Bathroom Renovation Plumbing part one was in my opinion the hardest part of the plumbing process. If you have forgotten where we came from in this process you can check them out here, here, here, here, here, and here!
We started with measuring where the shower drain would be, to then lay out the PVC pipes to the angle to meet up with the original cast iron stack. At the same time we had to restructure the toilet flange and “why” to be able to “why” off toward the shower drain. Oh our heads were spinning, the ipad was spitting out you tube video after video, and many trips to home depot, amazon, and other online plumbing sources to make sure our theories were the right theories.
Step 1: We needed to figure out the best way to measure accurately where the shower drain would sit at the stringers to figure out how the drain would lay in the floor. This involved a sharpie, carefully laying the basin, and and a tiny flashlight to make sure we were getting our scientifically measured point on the stringer. See below photos for better understanding. All at the same time follow our super accurate directions that came from the basin company to be completely sure we were doing the right thing!
Step 2: Now that we have a super accurate measurements (it was my idea, and I will take the blame if we are off *spoiler* my idea worked)! Time to measure from that point on each stringer 1/4″ up per ever foot. This meant the hole for our shower drain needed to go down (at the bottom) 1/4″ every stringer. This means that when we tie in to the original stack we would be at our lowest point. See below photos for more understanding. To get what we thought would be somewhat accurate we used our t-square and tape measure to move down 1/4″ every stringer.
Step 3: Taking out the original Cast iron pipe and toilet flange. We supported it (so it wouldn’t fall through the ceiling when released), purchased a pack of 6″ cast iron sawzall blades, measured the replacement pieces, and then measured the original pipe 3″ less and cut on the long side of the measured line. The last thing we wanted to do was cut it short. We also didn’t want to apply any pressure with pipe cutting material because of fear of cracking the 50 year old pipe. So with sawzall, sawzall blades, and safety glasses (a must because of flying cast iron pieces), Dan began cutting. Two trips to Home Depot, (one for ear plugs and more 6″ blades (we burned through them quickly), second for 12″ blades to get through the final bit), and 12 hours later we had a lot of cheering, high fives and rejoicing with the removal of the very much hated pipe in our house! Hooray for no more of this anytime soon.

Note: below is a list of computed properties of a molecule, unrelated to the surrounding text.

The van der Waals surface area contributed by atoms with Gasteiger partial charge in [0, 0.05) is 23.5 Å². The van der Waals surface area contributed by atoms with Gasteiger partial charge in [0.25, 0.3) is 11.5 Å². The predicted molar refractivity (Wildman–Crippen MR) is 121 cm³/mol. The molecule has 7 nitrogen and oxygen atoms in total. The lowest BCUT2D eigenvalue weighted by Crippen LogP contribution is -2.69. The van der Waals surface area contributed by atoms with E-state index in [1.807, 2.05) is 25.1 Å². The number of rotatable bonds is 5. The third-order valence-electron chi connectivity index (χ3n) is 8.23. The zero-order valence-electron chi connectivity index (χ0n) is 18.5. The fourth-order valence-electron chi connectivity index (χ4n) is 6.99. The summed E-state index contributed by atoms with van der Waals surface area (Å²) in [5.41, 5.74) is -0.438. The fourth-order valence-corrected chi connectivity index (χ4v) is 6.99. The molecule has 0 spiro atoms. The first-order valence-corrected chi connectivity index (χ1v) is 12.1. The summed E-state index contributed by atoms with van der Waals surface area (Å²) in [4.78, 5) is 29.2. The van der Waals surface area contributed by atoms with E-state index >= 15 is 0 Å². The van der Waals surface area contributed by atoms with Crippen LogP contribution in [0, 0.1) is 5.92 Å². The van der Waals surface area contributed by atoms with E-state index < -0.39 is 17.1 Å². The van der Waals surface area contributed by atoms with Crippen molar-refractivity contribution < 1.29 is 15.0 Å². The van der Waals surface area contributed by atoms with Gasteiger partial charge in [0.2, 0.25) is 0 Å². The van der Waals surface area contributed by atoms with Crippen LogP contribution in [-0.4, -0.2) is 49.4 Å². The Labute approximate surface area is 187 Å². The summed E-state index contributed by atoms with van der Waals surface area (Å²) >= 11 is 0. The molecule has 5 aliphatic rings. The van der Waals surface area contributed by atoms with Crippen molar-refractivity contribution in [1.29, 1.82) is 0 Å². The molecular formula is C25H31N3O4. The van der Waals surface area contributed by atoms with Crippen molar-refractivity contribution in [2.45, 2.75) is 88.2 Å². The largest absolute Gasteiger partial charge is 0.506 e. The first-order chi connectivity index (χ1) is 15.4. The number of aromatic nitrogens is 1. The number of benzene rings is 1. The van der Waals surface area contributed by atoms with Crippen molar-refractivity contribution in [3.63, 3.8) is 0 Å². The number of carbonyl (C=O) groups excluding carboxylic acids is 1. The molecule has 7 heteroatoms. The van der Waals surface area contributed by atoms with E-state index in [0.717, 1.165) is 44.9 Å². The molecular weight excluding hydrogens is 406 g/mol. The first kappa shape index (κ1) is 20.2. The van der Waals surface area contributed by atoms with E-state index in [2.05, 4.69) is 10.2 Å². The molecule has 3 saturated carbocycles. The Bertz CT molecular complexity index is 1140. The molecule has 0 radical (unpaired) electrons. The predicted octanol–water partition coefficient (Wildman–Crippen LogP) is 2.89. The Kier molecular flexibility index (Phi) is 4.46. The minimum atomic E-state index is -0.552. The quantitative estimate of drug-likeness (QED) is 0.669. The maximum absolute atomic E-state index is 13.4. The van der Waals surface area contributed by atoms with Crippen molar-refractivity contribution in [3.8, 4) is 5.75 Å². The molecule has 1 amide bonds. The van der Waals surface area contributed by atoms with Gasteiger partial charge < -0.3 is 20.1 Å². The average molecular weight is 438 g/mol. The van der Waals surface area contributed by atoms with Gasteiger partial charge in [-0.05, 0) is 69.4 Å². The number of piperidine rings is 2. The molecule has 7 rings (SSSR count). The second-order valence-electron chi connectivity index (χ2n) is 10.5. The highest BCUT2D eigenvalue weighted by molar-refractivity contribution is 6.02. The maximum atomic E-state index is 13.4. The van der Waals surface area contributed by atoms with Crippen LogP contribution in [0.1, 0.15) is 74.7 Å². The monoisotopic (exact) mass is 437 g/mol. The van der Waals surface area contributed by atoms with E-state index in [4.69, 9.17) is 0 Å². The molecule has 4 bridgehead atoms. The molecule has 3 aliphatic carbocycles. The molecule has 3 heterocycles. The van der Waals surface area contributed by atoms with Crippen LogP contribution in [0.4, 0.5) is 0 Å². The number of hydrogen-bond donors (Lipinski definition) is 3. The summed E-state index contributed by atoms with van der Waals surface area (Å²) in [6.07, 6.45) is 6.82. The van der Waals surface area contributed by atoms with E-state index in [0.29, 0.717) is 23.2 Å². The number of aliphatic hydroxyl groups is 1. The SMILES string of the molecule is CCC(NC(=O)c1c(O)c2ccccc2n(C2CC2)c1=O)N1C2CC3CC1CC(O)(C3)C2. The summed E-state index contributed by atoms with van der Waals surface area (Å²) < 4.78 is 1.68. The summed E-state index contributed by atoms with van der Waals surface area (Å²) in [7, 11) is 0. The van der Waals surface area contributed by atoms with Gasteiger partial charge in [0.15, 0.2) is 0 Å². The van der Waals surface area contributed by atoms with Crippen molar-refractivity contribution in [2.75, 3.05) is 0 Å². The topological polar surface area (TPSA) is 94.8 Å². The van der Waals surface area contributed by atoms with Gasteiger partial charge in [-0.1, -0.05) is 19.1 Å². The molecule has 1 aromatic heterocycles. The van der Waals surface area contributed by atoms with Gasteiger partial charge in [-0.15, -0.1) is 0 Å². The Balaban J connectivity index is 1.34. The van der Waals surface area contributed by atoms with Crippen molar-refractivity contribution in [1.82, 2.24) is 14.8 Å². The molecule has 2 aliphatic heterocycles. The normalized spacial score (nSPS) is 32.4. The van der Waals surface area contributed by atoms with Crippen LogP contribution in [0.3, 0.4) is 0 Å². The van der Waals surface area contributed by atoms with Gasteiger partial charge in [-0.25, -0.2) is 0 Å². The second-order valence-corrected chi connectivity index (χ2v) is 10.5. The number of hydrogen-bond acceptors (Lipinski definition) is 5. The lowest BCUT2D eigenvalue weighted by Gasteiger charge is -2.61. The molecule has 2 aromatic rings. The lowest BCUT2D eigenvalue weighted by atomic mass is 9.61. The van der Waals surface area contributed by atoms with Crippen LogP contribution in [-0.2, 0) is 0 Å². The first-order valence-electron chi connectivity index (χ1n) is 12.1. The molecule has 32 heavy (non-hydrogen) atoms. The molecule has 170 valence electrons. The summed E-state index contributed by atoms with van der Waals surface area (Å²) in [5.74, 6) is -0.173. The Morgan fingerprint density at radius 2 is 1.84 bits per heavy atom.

Step 4: Start putting in the new PVC pipes for the toilet and the “why” off to the shower drain. Dan was so patient with me during this, because I really wanted to learn. It took my visual brain a bit to process how the pipes would all work and go together but I picked up quickly! To transition from the original cast iron pipe to the new PVC pipes we had to use “Fernco fittings“. Between each fernco was a piece of PVC that they tightened on to (provided by us). When you tighten down the fernco fittings we used a hex wrench till it was clicking or at 6psi. We finished the new pipes with a brand new and shiny pvc toilet flange. Attaching the PVC with primer and glue, but do not use primer and glue on the fernco. After all this piping was done, we added the fernco “why” to the shower drain and were ready to start building out the shower drain. This will come in part 2.
So this is a lot! It took us a full day, 12 hours of cutting watching football and much frustration and 1 hour of putting it all back together. Many high fives were given after we were done. Knowing that the rest was going to be quite easy, well until we get to the hot and cold water. Shower drain installation is up next, better go grab those photos for you all!
Here is a break down of the cost so far:
2 packs of sawzall blades — $15
earplugs — $2
toliet flange — $6
1 fernco “why” — $8
1 fernco 4″ to 3″ — $8
3″ PVC stub — $4
3″ 90 degree PVC — $3
3″ 45 degree PVC — $2.42
Primer and Glue — Free (thanks to a friend)
Sawzall — Free (birthday present from me)
Total — $42.42
and finally the To-do List in case you forgot what it looked like!
The big To-do List:
Check for room in the ceiling for Air Duct Move/pickup all things upstairs and prep for demo Take out all things that are donate-able (i.e towel racks, toilet paper holder, etc) Take all donate-ables to Habitat Restore Turn off water to sink and toilet let drain for a couple days Remove Sink and Toilet for safe keeping (keeping toilet, getting new sink) Demolition — take down drywall, take up vinyl tile, cut carpet in bedroom at spot for new walls Remove studs in the between wall properly to save for new wall Buy new Sink (pedestal we are thinking) Habitat Restore steal!
shower base, shower doors, shower fixtures Build New wall
Rough in New Plumbing for
toilet and Shower Move electric box from shower wall to bedroom wall Rough in electric (I promise mom you will get to dry your hair in the bathroom) Build/Install Pocket Door Install Exhaust fan
Lay sub floor
Lay Backer board
Install new duct work in ceiling
Install Backboard on the wall where we will put tile
Hang new drywall — we will be taking all the drywall down and starting over!
Pick out and install new tile on the wall (purchasing from Habitat Restore)
Pick out and install new floor tile (purchasing from Habitat Restore)
Install Shower Base, toilet and new pedestal sink
pick out new light fixtures
Install final plumbing fixtures
Pick paint colors